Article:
"I think Rumsfeld may be not too long for this world. . . . Let's dump him." The date was April 7, 1971; the speaker was President Richard M. Nixon. And despite Nixon's muttering about "the Rumsfeld problem" -- which in this instance was that Rummy was too critical of the Vietnam War -- the ambitious young White House aide kept his job.
The anecdote, recounted in journalist James Mann's history of the Bush national security team, "Rise of the Vulcans," illustrates several telling facts about this month's leading Washington villain. Rumsfeld is a contrarian whose arrogant manner has made him powerful enemies over the years; he's also a survivor whose political obituary has often been written prematurely.
My guess is that Rumsfeld may finally be near the end of his nine lives. It would be unlike President Bush to dismiss him right now when he's under fire. If anything, the recent Rummy-bashing probably strengthened the president's tactical support for his defense secretary -- just as press leaks that John Snow was about to be dumped probably helped the Treasury secretary keep his job. But despite Bush's public embrace of Rumsfeld yesterday, it's hard to imagine him lasting four more years.
The defense secretary has become the symbol of an accident-prone Iraq policy -- and even more, of the administration's refusal to admit or learn from its mistakes. The man who bears ultimate responsibility for Iraq policy isn't Rumsfeld, of course, but Bush. But the president has just won reelection, and obviously isn't about to fire himself. So Rummy makes a convenient scapegoat in chief.
Rumsfeld's situation recalls that of an earlier defense secretary -- Robert S. McNamara -- who struggled with a war that proved far more complicated and painful than expected. The two men share several traits that are at once strengths and weaknesses: a brilliant, intimidating intellect that comes across to many people as arrogance; a skepticism about the Pentagon's encrusted layers of power and past practice, which angers the military brass; a reluctance to play the usual Pentagon game of log-rolling and mutual back-scratching on Capitol Hill, which leaves few political defenders; and, most of all, a bold gambler's decision to go to war without fully understanding the complexities of the battlefield.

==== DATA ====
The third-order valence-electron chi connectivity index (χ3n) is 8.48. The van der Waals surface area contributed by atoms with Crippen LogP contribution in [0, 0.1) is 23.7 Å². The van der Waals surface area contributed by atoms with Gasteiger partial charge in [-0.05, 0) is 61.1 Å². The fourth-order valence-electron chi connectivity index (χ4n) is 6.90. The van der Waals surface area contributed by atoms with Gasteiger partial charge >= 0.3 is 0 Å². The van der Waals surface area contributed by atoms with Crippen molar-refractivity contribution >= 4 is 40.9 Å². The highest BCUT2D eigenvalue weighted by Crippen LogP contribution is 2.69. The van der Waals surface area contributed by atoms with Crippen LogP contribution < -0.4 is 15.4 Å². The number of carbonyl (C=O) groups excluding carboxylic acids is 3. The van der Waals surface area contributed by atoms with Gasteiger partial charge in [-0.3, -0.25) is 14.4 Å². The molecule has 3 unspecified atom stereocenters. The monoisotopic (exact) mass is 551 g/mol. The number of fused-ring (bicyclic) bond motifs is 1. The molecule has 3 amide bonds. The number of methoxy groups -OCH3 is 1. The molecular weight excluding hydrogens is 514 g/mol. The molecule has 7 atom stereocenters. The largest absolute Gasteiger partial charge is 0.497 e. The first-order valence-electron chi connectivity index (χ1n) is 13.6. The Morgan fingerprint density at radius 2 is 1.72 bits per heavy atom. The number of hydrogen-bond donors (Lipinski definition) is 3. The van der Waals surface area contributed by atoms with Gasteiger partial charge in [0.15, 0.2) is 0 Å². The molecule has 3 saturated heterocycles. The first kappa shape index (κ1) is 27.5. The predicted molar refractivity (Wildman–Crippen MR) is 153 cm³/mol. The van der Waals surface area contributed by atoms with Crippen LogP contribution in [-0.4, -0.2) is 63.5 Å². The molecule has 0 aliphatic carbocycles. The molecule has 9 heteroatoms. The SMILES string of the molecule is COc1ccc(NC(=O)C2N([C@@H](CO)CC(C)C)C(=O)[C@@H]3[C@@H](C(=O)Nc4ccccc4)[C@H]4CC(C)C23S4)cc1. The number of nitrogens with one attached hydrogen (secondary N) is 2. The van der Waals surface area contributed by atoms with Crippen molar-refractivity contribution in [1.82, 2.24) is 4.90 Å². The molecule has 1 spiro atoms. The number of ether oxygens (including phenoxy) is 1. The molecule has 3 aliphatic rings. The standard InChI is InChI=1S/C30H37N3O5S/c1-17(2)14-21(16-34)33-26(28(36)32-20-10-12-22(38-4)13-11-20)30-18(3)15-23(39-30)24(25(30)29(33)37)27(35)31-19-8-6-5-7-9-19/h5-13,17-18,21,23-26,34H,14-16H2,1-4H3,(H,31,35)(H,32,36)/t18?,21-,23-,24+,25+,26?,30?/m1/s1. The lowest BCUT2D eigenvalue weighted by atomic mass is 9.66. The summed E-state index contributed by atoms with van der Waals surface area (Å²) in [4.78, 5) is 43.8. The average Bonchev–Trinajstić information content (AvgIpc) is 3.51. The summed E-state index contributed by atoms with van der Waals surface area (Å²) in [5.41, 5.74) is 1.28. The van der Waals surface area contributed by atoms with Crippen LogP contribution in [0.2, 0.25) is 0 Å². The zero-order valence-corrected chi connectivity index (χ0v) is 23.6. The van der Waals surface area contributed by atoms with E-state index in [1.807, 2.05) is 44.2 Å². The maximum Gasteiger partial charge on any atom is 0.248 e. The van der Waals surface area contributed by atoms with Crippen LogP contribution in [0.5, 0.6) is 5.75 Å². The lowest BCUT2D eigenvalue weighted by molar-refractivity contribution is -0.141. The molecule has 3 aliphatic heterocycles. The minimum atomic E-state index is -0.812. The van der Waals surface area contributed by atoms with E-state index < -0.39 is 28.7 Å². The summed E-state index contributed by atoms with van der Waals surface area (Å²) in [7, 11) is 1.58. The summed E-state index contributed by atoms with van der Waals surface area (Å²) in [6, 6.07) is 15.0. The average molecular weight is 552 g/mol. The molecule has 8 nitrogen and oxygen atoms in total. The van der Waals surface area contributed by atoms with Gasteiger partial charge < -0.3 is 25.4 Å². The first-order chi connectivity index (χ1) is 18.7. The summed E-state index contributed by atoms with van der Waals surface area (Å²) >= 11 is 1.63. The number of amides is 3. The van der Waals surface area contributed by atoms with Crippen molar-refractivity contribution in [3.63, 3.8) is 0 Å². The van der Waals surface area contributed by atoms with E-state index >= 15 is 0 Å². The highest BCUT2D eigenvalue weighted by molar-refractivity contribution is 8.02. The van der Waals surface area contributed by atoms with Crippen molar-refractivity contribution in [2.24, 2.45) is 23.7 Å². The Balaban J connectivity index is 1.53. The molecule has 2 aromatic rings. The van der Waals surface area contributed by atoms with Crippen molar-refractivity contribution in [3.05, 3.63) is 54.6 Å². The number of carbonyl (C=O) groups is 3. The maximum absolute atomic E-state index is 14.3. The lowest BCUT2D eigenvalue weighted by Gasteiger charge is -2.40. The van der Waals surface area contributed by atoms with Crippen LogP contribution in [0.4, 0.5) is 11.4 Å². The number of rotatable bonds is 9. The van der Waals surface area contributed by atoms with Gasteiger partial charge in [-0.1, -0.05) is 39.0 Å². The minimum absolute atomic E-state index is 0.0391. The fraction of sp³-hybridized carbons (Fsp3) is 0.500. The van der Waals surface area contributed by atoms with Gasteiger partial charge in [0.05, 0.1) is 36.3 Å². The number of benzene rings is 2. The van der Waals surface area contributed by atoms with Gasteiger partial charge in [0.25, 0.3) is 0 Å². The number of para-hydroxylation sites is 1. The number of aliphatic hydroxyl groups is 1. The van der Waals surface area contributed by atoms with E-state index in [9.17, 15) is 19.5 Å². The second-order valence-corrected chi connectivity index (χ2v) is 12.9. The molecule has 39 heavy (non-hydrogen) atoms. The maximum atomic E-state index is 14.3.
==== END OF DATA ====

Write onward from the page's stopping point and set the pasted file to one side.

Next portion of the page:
McNamara is hated by a generation of military officers who blame him for plunging the Army into a failed ground war; it's too early to know whether Rumsfeld's war will turn out as badly as Vietnam did, or whether he'll have the permanent enmity of the military, but he's certainly on his way. Similarly, McNamara and Rummy have a knack for attracting congressional criticism within their own party. Last week's parade of Republican senators calling for Rumsfeld's resignation -- John McCain, Chuck Hagel, Susan Collins, Trent Lott -- was reminiscent of the pressure from conservative Democrats on the Senate Armed Services Committee who were lobbying LBJ to dump McNamara in 1967.
I've always thought the demonization of McNamara was unfair, or at least misapplied. McNamara's efforts to modernize the military, like Rumsfeld's, were on target. Claims that he prevented the military from winning the Vietnam War are mostly myth; in truth, the military never presented McNamara with a coherent strategy for victory against an elusive guerrilla enemy, as Gen. Bruce Palmer acknowledged in his superb history of the war.
Many of the recent attacks on Rumsfeld similarly miss the point. He is faulted for not having enough troops in Iraq, for example. Perhaps that was true during and immediately after the war, but it isn't now. The role of the additional troops we're sending today is mainly to protect the other U.S. troops there. More American soldiers mean more targets, not more security for Iraqis. Additional soldiers definitely are needed, but they should be Iraqis. The troop debate is partly a rear-action battle against Rumseld's ideas about military "transformation." Advocates of the old, heavyweight Army have never forgiven Rummy for advocating lighter, more mobile forces, but Rumsfeld was correct.
Like McNamara, Rumsfeld has failed to communicate effectively with a war-traumatized nation. There were many things he could have said when questioned in Kuwait about the slow pace of armoring Humvees, because the Pentagon has been working hard in recent months to fix this problem. But in seeming to dismiss an enlisted man's criticism, Rumsfeld came across as saying, in McNamara fashion: You're not smart enough to understand, soldier. Like it, or lump it.
Rumsfeld gets many of the little things right, but he has gotten the big thing wrong. Like McNamara, he realized that the war he had advocated was turning into a "long, hard slog." And like McNamara, he was unable to find a way to alter strategy in the midst of that conflict. Like McNamara, he will probably become a political casualty of the war he helped set in motion.